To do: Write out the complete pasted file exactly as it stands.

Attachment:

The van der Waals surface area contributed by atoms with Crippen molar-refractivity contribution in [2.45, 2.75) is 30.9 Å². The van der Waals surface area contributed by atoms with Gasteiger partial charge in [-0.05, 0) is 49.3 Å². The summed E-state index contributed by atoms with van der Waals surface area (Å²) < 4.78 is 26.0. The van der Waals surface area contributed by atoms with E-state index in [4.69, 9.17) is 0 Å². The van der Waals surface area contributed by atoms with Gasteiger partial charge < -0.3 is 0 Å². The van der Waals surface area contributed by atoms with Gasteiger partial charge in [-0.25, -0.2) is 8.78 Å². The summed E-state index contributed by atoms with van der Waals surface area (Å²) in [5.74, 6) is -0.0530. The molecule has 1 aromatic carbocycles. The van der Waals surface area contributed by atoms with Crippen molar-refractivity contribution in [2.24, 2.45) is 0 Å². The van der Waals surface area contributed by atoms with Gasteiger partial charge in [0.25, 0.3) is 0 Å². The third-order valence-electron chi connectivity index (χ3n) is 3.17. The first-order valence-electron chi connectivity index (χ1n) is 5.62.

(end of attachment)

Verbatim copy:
The van der Waals surface area contributed by atoms with Crippen molar-refractivity contribution in [2.45, 2.75) is 30.9 Å². The van der Waals surface area contributed by atoms with Gasteiger partial charge in [-0.05, 0) is 49.3 Å². The summed E-state index contributed by atoms with van der Waals surface area (Å²) < 4.78 is 26.0. The van der Waals surface area contributed by atoms with E-state index in [4.69, 9.17) is 0 Å². The van der Waals surface area contributed by atoms with Gasteiger partial charge < -0.3 is 0 Å². The van der Waals surface area contributed by atoms with Gasteiger partial charge in [-0.25, -0.2) is 8.78 Å². The summed E-state index contributed by atoms with van der Waals surface area (Å²) in [5.74, 6) is -0.0530. The molecule has 1 aromatic carbocycles. The van der Waals surface area contributed by atoms with Crippen molar-refractivity contribution in [2.24, 2.45) is 0 Å². The van der Waals surface area contributed by atoms with Gasteiger partial charge in [0.25, 0.3) is 0 Å². The third-order valence-electron chi connectivity index (χ3n) is 3.17. The first-order valence-electron chi connectivity index (χ1n) is 5.62.